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Tag Archives: Growth



The quarterly Labour Market Outlook (LMO) provides a set of forward-looking labour market indicators highlighting employers’ recruitment, redundancy and pay intentions.

The survey is based on responses from 2,066 employers. The survey also considers the extent of hard-to-fill vacancies and how employers are attempting to tackle skill and labour shortages, including through the employment of EU nationals and the recruitment of disadvantaged or under-represented groups in the labour market.

The report examines the interrelation between migrant worker employment, skills investment and employment practices among UK employers, a significant but often under-reported part of the migration debate.  Additionally, this report considers employer attitudes towards the various policy options that the UK Government may be considering to help control the number of migrant workers from the EU through its proposed changes to immigration policy that are due to be unveiled in its forthcoming
consultation paper.

Employment: According to the report, the demand for labour in Q1 2018 will remain robust. This quarter’s net employment balance – which measures the difference between the proportion of employers who expect to increase staff levels and those who expect to decrease staff levels in the first quarter of 2018 – has decreased to +16 from +18 over the past three months. This is consistent with official labour market data, which show that the number of vacancies in the UK economy remains well above historical average levels.

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Q. What is Project Management?

A. Project management is the science (and art) of organizing the components of a project, whether the project is the development of a new product, the launch of a new service, a marketing campaign, or a wedding.

A project isn’t something that’s part of normal business operations. It’s typically created once, it’s temporary, and it’s specific. As one expert notes, “It has a beginning and an end.” A project consumes resources (whether people, cash, materials, or time), and it has funding limits.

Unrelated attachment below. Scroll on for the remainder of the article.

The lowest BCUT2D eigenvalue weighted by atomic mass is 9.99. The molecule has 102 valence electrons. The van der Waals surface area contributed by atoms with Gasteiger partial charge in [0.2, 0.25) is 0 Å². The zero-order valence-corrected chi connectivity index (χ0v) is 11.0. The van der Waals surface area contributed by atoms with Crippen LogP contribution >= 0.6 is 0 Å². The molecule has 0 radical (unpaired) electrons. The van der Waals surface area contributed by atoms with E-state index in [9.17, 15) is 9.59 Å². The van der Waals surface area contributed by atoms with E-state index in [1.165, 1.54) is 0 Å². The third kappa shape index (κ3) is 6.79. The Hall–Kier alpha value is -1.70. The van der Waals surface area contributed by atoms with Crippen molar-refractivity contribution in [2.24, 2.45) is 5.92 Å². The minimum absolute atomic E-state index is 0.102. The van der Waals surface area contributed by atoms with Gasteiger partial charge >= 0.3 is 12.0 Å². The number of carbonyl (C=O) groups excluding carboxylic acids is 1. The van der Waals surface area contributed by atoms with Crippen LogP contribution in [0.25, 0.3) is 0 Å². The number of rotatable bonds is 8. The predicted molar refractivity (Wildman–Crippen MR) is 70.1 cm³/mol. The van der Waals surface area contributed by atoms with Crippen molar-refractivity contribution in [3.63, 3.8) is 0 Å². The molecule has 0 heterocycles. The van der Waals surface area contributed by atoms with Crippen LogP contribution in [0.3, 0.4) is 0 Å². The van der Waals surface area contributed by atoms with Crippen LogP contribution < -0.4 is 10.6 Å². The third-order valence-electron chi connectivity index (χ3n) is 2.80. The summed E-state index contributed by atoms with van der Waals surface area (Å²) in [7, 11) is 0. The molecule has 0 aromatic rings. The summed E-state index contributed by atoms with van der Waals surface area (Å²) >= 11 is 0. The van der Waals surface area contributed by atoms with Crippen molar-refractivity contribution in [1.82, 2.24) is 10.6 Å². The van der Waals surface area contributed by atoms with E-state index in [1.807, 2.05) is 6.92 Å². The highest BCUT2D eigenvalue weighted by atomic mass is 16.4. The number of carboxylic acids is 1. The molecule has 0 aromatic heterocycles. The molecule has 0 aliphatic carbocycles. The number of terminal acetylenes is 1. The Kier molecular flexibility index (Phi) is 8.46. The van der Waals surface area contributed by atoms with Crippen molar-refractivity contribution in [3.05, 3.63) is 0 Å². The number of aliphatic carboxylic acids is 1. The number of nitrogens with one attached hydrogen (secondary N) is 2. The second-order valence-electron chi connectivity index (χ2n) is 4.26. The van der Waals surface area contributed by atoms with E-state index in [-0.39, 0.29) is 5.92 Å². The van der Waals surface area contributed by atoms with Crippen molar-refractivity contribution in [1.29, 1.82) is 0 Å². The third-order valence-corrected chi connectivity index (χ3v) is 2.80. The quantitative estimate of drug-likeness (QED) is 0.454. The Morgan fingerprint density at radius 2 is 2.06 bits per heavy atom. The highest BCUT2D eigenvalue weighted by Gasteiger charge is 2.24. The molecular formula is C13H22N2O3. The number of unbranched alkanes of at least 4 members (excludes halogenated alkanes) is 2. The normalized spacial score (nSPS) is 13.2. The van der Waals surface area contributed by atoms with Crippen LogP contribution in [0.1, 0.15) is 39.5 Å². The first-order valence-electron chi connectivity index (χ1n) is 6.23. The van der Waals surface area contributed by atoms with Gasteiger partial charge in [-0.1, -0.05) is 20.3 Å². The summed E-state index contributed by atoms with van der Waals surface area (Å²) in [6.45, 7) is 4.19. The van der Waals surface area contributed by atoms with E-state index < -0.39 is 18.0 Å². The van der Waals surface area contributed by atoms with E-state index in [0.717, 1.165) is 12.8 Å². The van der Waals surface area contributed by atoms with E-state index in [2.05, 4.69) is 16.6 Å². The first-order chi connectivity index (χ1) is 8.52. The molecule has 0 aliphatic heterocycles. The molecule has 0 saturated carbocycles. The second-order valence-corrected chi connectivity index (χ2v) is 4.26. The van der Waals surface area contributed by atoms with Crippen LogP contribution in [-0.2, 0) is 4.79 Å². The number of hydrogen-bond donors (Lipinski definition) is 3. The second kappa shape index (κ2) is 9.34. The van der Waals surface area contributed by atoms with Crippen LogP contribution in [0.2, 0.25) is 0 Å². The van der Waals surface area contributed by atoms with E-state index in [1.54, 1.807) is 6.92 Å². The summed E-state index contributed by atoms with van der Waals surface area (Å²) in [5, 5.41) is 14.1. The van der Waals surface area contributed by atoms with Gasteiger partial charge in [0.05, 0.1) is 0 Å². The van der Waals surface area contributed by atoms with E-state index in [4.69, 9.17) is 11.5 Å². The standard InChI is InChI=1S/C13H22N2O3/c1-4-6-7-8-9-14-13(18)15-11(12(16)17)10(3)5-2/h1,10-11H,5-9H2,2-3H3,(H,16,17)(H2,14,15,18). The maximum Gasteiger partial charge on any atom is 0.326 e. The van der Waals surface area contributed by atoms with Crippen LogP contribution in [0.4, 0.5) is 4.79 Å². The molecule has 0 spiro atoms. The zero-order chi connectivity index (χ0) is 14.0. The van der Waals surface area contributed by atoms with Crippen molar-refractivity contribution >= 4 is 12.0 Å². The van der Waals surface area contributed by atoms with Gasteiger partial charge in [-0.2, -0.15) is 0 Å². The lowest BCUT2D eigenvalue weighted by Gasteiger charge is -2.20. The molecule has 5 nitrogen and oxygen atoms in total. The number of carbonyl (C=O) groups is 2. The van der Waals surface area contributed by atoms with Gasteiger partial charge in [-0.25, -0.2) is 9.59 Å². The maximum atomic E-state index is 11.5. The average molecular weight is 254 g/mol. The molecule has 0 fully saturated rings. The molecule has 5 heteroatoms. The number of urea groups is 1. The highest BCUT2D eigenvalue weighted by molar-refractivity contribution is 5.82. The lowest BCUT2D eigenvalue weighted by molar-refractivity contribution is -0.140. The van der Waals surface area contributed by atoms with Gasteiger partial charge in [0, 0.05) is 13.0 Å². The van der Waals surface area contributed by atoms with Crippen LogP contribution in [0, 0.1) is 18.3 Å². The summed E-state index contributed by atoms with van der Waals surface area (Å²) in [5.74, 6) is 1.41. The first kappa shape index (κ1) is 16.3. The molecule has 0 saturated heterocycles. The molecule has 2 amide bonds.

Project Management Basics: No matter what the type of project, project management typically follows the same pattern:

  1. Definition
  2. Planning
  3. Execution
  4. Control
  5. Closure

1.Defining the Project

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Selling to customers overseas could make a big difference to any small business - taking your turnover to new heights.

But it can be daunting to get started. There's a lot to learn - from researching your overseas customers and competitors to understanding customs rules, legislation and tax.

This toolkit is produced by Donut in association with TNT, one of the world’s largest delivery companies and logistics experts.

It is packed with real-world tips from UK small businesses who have made a success of selling overseas.

SELLING TO CUSTOMERS OVERSEAS

 


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Change is a common thread that runs through all businesses regardless of size, industry and age.

Our world is changing fast and, as such, organisations must change quickly too and be agile in the marketplace they operate in. Organisations that handle change well thrive, while those that do not may struggle to survive. The concept of "change management" is a familiar one in most businesses today.

But how businesses manage change (and how successful they are at it) varies enormously depending on the nature of the business, the change and the people involved. And a key part of this depends on how far people within it understand the change process.

One of the cornerstone models for understanding organisational change was developed by Kurt Lewin back in the 1940s and still holds true to some extent today. His model is known as Unfreeze – Change – Refreeze, which refers to a three-stage process of change.

However, some 70 years on, the model may appear dated to today's agile organisation because, by its very nature, 'refreezing' isn't appropriate as change is an everyday event and the 'refreezing' of processes and mindsets goes against their culture and business model

 LEWIN'S CHANGE MANAGEMENT MODEL


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There are plenty of legendary bad business decisions: Blockbuster passing up the chance to buy Netflix and Kodak sitting on the digital camera just two that spring to mind.